The best answer is “it depends.”
There are a few things that factor into whether you can use your health insurance to offset the cost of your services. One factor is whether you are interested in “therapy” services or “coaching” services. DC and MD state regulations define therapy as the diagnosis and treatment of a mental and/or emotional disorder. Therapy therefore, requires the diagnosis and treatment of a mental illness. Because medical insurance covers the treatment of medical disorders, all insurance companies require that the clinician provide a diagnosis for each therapy session in order to provide payment for services rendered. In fact, the insurance company will not reimburse the clinician for therapy services without a mental health diagnosis reported on the insurance claim form. (Many mental health practitioners do not inform patients of this requirement.) This requirement may not pose a problem for many clients; however, some professions do require the mandatory reporting of participation in mental health treatment. Although, HIPPA laws may protect the content of therapy sessions, some professions require that clients report their participation in mental health treatment. If you see a mental health professional (ie. a therapist, psychologist, social worker, psychiatrist, counselor, etc.) for services and use your health insurance benefits to offset the costs, there is a permanent transactional record that you have been diagnosed with a mental illness and have received mental health services. For this reason, many clients prefer to cover the cost of their sessions, personally maintaining as much privacy and autonomy as possible.
Life and/or relationship coaching is the best fit for clients who do not have a mental health diagnosis. Conflict and misalignment are occur periodically in all of our lives. Used properly, challenges offer opportunities for greater self-awareness, intimacy and growth. Coaching allows clients to glean from expert skill and training in conflict resolution, problem solving, communication skills, goal setting, solution-focused strategies and more; however, coaching does not involve the diagnosis and treatment of mental illness. Coaching situations that individuals and couples experience when no medical disorder is involved. If you (and/or your partner) are dealing with life challenges, and you do not suspect the presence of a mental illness, then “coaching” services are likely best suited for you. However, because medical health insurance is intended to address medical health issues, health insurance can only be used to offset the cost of “therapy” services. Using health insurance is not an available option to cover the cost of coaching services.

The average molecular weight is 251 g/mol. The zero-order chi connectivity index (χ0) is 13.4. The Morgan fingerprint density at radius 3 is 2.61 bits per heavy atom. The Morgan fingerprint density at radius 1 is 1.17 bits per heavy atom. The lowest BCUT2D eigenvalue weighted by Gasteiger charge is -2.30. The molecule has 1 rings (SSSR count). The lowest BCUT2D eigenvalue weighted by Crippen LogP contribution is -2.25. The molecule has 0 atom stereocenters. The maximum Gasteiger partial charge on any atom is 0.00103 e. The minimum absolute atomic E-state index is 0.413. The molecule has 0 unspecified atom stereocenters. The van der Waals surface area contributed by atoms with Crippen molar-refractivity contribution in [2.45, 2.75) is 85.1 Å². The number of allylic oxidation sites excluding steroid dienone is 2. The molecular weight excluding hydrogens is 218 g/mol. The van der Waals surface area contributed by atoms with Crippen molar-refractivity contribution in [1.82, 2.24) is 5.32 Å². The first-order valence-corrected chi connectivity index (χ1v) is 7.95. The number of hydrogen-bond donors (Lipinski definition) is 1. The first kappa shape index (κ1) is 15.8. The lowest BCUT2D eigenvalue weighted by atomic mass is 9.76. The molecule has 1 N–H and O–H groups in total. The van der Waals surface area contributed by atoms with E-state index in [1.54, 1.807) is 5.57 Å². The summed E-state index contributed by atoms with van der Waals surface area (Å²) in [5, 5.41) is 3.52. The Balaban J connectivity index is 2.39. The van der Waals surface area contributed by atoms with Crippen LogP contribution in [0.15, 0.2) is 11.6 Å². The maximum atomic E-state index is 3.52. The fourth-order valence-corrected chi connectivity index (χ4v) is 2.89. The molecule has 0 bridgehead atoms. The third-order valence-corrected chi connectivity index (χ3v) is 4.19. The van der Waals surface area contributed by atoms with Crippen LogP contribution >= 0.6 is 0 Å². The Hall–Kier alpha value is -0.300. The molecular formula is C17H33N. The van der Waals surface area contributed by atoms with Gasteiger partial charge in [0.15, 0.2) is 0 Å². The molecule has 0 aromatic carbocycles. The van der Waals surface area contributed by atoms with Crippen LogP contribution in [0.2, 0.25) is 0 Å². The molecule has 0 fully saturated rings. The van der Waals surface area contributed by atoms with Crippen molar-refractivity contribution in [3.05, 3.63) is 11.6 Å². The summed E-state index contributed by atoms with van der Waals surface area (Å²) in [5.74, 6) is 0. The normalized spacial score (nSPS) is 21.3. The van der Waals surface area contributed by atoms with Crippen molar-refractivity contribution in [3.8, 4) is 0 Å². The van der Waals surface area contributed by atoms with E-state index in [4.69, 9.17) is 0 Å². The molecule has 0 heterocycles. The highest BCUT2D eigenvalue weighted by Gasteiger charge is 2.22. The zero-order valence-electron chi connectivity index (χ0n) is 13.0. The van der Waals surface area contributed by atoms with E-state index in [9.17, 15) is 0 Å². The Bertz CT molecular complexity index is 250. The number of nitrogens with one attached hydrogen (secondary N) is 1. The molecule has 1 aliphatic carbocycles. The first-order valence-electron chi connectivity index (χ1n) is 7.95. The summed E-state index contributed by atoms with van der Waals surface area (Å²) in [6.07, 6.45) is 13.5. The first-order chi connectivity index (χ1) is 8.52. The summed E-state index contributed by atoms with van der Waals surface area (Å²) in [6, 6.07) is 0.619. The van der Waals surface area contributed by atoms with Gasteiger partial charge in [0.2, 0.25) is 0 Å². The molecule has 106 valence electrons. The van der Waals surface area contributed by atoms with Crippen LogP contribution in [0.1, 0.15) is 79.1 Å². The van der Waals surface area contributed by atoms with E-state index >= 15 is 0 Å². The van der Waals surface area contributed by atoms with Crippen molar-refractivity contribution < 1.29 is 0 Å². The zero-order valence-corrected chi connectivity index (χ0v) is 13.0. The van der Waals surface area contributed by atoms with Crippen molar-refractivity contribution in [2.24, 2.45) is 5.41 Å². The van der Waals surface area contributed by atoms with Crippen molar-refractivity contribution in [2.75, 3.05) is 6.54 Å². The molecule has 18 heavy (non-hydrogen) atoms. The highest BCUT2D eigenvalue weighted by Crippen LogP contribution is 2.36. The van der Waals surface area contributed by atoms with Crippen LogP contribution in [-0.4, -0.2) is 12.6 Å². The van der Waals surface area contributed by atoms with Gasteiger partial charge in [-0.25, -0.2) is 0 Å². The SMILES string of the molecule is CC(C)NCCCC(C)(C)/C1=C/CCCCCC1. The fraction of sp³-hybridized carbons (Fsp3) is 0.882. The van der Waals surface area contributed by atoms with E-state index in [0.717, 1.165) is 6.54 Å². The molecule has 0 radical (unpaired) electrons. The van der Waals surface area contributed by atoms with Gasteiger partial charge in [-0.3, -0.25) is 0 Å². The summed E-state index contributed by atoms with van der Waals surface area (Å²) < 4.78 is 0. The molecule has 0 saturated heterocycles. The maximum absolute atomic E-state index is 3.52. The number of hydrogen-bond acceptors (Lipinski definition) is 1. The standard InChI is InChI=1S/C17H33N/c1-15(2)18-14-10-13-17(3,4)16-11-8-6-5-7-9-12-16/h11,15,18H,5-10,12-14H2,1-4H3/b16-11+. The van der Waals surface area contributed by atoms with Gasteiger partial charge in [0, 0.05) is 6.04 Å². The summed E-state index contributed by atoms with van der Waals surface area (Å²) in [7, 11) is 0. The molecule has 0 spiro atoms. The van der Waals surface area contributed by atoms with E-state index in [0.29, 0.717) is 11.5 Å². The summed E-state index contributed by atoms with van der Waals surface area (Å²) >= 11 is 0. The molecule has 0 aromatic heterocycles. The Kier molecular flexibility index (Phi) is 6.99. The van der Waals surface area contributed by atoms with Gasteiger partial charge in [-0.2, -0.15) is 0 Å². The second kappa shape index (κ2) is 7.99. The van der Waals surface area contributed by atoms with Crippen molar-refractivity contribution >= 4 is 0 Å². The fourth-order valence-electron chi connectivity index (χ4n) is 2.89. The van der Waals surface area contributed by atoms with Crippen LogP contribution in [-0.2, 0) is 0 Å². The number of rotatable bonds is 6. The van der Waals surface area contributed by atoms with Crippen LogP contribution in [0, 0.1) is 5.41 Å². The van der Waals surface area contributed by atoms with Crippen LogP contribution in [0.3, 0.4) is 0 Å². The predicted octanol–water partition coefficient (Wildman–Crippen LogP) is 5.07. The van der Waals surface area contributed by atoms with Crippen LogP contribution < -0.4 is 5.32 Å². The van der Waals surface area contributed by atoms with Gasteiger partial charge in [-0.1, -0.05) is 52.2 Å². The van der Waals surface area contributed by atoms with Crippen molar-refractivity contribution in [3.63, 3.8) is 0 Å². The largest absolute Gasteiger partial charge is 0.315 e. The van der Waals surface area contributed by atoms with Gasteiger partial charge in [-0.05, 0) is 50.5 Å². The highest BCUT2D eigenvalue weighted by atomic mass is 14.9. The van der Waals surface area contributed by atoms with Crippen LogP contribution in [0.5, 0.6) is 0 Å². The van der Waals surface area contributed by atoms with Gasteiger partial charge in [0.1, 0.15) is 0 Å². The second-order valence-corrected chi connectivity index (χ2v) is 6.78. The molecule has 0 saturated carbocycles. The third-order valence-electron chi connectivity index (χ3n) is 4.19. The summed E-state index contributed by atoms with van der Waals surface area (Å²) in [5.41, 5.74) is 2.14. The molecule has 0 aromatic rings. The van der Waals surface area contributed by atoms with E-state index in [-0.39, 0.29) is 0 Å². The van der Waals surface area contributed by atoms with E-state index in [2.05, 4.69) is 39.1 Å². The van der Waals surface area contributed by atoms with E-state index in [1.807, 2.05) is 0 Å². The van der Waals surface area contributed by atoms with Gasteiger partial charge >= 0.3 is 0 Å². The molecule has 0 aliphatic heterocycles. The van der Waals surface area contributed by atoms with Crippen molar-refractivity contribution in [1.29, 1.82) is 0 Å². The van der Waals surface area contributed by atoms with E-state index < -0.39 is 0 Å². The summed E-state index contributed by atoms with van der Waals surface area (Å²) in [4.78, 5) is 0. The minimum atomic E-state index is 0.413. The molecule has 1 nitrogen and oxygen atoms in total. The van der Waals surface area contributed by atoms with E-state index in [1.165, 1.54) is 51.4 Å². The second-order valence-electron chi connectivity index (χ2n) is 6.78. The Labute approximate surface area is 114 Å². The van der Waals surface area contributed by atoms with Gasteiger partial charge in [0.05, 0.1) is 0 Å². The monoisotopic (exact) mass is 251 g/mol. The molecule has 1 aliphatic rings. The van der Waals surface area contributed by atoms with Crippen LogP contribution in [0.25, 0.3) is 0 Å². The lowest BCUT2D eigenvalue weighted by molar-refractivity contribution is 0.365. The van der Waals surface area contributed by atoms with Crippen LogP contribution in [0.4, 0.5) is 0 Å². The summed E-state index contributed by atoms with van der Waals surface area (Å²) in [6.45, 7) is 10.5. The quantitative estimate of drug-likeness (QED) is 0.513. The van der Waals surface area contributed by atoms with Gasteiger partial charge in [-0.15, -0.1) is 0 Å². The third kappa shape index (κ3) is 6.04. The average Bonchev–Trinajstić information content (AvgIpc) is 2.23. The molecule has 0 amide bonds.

We are hopeful that antiquated stigmas associated with seeing a mental health professional have generally dissipated within our culture allowing clients the freedom to pursue mental health services whenever needed. However, some clients who question whether a mental health diagnosis could be unhelpful. for instance, in some cases, clients’ whose professions require a security clearance, have questioned whether a mental health diagnosis would have a negative impact on employment options and assignments. In other cases, some clients who are actively considering divorce, have questioned whether a mental health diagnosis could influence issues related to child custody, etc. Answers to these questions may be best answered by employment and legal attorneys. At Sonja Williams and Associates, we believe that if mental health services are needed (and cost is a factor), then reporting requirements and/or concerns about stigma should not be a hindrance to improved health and/or creating a better quality of life. if you need mental health (therapy) services, then the use of health insurance can be helpful. We offer private, professional and personal therapy services aimed at facilitating livable solutions and the best quality of life possible.
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